The list includes high-profile names such as astronaut and TIME magazine cover star Scott Kelly, who will spend a year in space, and the president and CEO of CVS Health, Larry J. Merlo.

Other guests include Captain Phillip C. Tingirides of the Los Angeles Police Department; Catherine Pugh, Maryland Senate Majority Leader; Kathy Pham, a computer scientist with the United States Digital Service; and Alan Gross, a USAID sub-contractor who was reunited with his family after five years of imprisonment in Cuba the same day the U.S. announced it would begin to normalize diplomatic relations with the country.

TIME 2016 Election

Huckabee Knocks the Obamas for Encouraging Their Daughters to Like Beyoncé

Darren McCollester—Getty Images Mike Huckabee speaks at the Freedom Summit on April 12, 2014 in New Hampshire.

Parenting advice and criticism from a potential 2016 presidential candidate

First, it was Beyoncé and Jay Z up for scolding by conservative Republican Mike Huckabee. Now it’s Barack and Michelle Obama‘s turn.

In an interview about his new book, God, Guns, Grits and Gravy, Huckabee tells PEOPLE he doesn’t get how the Obamas can encourage their daughters’ love for Beyoncé. Especially, the former Arkansas governor and Baptist minister says, if the president and first lady ever actually listened to the lyrics to – or seen a performance of Beyoncé’s steamy “Drunk in Love.”

The Obamas “are excellent and exemplary parents in many ways,” Huckabee says.

“That’s the whole point. I don’t understand how on one hand they can be such doting parents and so careful about the intake of everything – how much broccoli they eat and where they go to school and making sure they’re kind of sheltered and shielded from so many things – and yet they don’t see anything that might not be suitable for either a preteen or a teen in some of the lyrical content and choreography of Beyoncé, who has sort of a regular key to the door” of the White House.

Beyoncé, Jay Z and their daughter, Blue Ivy, were at the White House last January for Mrs. Obama’s exclusive 50th birthday bash and the first lady has taken her girls to several Beyoncé concerts.

The singer, criticized in Huckabee’s book for “obnoxious and toxic mental poison in the form of song lyrics” and dance moves “best left for the privacy of her bedroom,” was also featured prominently at the president’s second Inauguration in 2013.

The first lady’s office had no response to Huckabee’s comments.

This article originally appeared on People.com, read the whole story at People.

TIME White House

Here’s Barack and Michelle Obama Bringing In The New Year

A candid moment for the President and First Lady

The First Couple brought in the new year at home in a quiet, relaxed fashion. But the White House’s official Twitter account did provide the public with a glimpse of the celebrations.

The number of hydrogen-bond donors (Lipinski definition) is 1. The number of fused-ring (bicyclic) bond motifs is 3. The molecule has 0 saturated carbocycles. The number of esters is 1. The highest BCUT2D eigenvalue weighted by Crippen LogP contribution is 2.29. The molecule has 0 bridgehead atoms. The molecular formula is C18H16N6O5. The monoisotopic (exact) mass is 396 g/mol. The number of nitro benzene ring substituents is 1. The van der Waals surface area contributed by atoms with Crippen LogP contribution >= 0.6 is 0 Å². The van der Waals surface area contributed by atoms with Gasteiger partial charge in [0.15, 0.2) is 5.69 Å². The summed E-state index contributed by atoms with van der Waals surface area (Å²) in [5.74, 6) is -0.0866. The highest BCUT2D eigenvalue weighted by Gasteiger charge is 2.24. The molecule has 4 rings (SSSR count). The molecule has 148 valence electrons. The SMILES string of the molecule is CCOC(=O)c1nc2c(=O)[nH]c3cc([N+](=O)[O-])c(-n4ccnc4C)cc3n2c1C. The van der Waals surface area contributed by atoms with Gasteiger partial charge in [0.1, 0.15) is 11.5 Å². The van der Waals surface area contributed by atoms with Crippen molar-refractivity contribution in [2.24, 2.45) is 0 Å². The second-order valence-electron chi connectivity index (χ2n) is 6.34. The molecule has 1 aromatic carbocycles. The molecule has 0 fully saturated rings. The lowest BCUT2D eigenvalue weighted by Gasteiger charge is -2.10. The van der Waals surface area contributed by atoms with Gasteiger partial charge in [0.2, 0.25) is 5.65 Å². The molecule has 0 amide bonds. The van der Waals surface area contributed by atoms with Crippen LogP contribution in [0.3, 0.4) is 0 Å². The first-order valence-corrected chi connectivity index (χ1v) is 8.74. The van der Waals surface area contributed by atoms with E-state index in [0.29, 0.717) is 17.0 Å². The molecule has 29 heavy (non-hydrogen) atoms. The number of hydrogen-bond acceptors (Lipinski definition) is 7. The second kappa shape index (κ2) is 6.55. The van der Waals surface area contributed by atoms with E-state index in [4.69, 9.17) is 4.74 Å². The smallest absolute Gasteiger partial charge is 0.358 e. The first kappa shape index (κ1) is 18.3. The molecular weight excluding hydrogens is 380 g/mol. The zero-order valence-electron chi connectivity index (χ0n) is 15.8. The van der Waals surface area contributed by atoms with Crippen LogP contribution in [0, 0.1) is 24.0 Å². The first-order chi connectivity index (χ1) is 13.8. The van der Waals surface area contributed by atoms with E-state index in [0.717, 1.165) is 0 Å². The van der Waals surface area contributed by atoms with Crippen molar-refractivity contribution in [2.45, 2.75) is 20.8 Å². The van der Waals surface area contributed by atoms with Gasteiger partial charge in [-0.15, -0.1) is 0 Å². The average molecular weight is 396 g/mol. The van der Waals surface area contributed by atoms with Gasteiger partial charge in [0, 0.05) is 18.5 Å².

The first tweet of the new year shows the president and his first lady sharing a tender moment.

TIME Social Media

Michelle Obama Tweeted the Ultimate Throwback Thursday Christmas Photo

Featuring Michelle, Barack and his awesomely dated sweater vest

Michelle Obama killed two Twitter birds with one stone — a Christmas post and a #tbt post — when she shared an old photo of her, Barack and his awesomely dated sweater vest on Thursday. (If Malia Obama hasn’t already discovered that sweater in a closet and worn it to an ugly sweater Christmas party, it’s only a matter of time.)

The photo shows off the couple’s Christmas tree-decorating skills in the back, though FLOTUS and POTUS have since moved on to much, much bigger trees.

TIME White House

Obama Recalls Trouble Getting a Cab Before He Was President

Presiden Obama at the White House Dec. 12, 2014 in Washington, DC.
Brendan Smialowski—AFP/Getty Images Presiden Obama at the White House Dec. 12, 2014 in Washington, DC.

The First Couple opens up about racism

Before they lived behind the White House gates, Barack and Michelle Obama dealt with the day-to-day racism experienced by black families across America, the First Couple told People in an exclusive new interview.

“I think people forget that we’ve lived in the White House for six years,” Michelle Obama said. “Before that, Barack Obama was a black man that lived on the South Side of Chicago, who had his share of troubles catching cabs.”

“The small irritations or indignities that we experience are nothing compared to what a previous generation experienced,” President Obama said. “It’s one thing for me to be mistaken for a waiter at a gala. It’s another thing for my son to be mistaken for a robber and to be handcuffed, or worse, if he happens to be walking down the street and is dressed the way teenagers dress.”

Read more at People

TIME White House

Obama: ‘No Black Male My Age’ Hasn’t Been Mistaken for a Valet

Presiden Obama at the White House Dec. 12, 2014 in Washington, DC.
Brendan Smialowski—AFP/Getty Images Presiden Obama at the White House Dec. 12, 2014 in Washington, DC.

The President and First Lady opened up in a recent interview about racial prejudices they've experienced

The Obamas opened up about their experiences with racial prejudice in an interview with People magazine.

“There’s no black male my age who’s a professional who hasn’t come out of a restaurant and is waiting for their car and somebody didn’t hand them their car keys,” President Barack Obama said in an excerpt released Wednesday.

He said that it had happened to him, too. First lady Michelle Obama said that another time her husband “was wearing a tuxedo at a black-tie dinner, and somebody asked him to get coffee.”

The president said that the indignities that the first couple…

Read the rest of the story from our partners at NBC News

TIME White House

See Michelle Obama’s Best Outfits of 2014

Love it or hate it: Being First Lady of the United States means being one of the leading ladies of fashion.

Whether getting noticed for mostly eschewing the world of fashion, as Hillary Clinton did, or choosing to make a statement with what you wear, as Jackie Kennedy did, the First Lady is going to get attention for what she wears. Michelle Obama has taken well to the role, choosing to mix high and low in her fashion picks, and 2014 was no exception.

Your browser is out of date. Please update your browser at http://update.microsoft.com